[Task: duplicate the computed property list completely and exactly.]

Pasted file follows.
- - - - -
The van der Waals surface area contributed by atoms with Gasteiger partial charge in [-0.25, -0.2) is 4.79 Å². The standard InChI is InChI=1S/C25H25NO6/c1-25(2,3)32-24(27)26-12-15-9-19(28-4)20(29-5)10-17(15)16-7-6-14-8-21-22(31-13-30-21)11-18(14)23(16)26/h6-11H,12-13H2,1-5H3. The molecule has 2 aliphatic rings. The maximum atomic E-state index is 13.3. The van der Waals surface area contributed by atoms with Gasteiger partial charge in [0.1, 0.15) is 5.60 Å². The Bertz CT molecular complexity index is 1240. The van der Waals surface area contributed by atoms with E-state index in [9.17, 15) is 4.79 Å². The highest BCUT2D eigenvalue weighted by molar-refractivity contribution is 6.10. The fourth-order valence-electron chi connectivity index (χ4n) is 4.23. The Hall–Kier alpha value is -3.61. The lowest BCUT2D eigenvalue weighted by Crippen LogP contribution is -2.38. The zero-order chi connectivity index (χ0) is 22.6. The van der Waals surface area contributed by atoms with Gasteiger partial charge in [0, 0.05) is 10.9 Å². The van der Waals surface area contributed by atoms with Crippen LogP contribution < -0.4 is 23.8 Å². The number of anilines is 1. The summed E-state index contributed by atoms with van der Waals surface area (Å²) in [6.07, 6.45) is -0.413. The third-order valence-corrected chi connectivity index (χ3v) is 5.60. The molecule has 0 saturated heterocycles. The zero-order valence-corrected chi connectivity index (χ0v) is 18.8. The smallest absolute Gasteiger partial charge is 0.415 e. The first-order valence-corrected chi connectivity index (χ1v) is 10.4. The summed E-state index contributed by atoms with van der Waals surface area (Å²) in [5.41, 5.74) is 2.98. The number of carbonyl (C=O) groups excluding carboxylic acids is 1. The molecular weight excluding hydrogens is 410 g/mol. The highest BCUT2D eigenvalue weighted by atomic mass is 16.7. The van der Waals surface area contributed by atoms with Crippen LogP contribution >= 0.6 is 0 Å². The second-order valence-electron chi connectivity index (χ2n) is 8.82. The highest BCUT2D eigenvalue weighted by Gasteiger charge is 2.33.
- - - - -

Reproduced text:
The van der Waals surface area contributed by atoms with Gasteiger partial charge in [-0.25, -0.2) is 4.79 Å². The standard InChI is InChI=1S/C25H25NO6/c1-25(2,3)32-24(27)26-12-15-9-19(28-4)20(29-5)10-17(15)16-7-6-14-8-21-22(31-13-30-21)11-18(14)23(16)26/h6-11H,12-13H2,1-5H3. The molecule has 2 aliphatic rings. The maximum atomic E-state index is 13.3. The van der Waals surface area contributed by atoms with Gasteiger partial charge in [0.1, 0.15) is 5.60 Å². The Bertz CT molecular complexity index is 1240. The van der Waals surface area contributed by atoms with E-state index in [9.17, 15) is 4.79 Å². The highest BCUT2D eigenvalue weighted by molar-refractivity contribution is 6.10. The fourth-order valence-electron chi connectivity index (χ4n) is 4.23. The Hall–Kier alpha value is -3.61. The lowest BCUT2D eigenvalue weighted by Crippen LogP contribution is -2.38. The zero-order chi connectivity index (χ0) is 22.6. The van der Waals surface area contributed by atoms with Gasteiger partial charge in [0, 0.05) is 10.9 Å². The van der Waals surface area contributed by atoms with Crippen LogP contribution < -0.4 is 23.8 Å². The number of anilines is 1. The summed E-state index contributed by atoms with van der Waals surface area (Å²) in [6.07, 6.45) is -0.413. The third-order valence-corrected chi connectivity index (χ3v) is 5.60. The molecule has 0 saturated heterocycles. The zero-order valence-corrected chi connectivity index (χ0v) is 18.8. The smallest absolute Gasteiger partial charge is 0.415 e. The first-order valence-corrected chi connectivity index (χ1v) is 10.4. The summed E-state index contributed by atoms with van der Waals surface area (Å²) in [5.41, 5.74) is 2.98. The number of carbonyl (C=O) groups excluding carboxylic acids is 1. The molecular weight excluding hydrogens is 410 g/mol. The highest BCUT2D eigenvalue weighted by atomic mass is 16.7. The van der Waals surface area contributed by atoms with Crippen LogP contribution >= 0.6 is 0 Å². The second-order valence-electron chi connectivity index (χ2n) is 8.82. The highest BCUT2D eigenvalue weighted by Gasteiger charge is 2.33.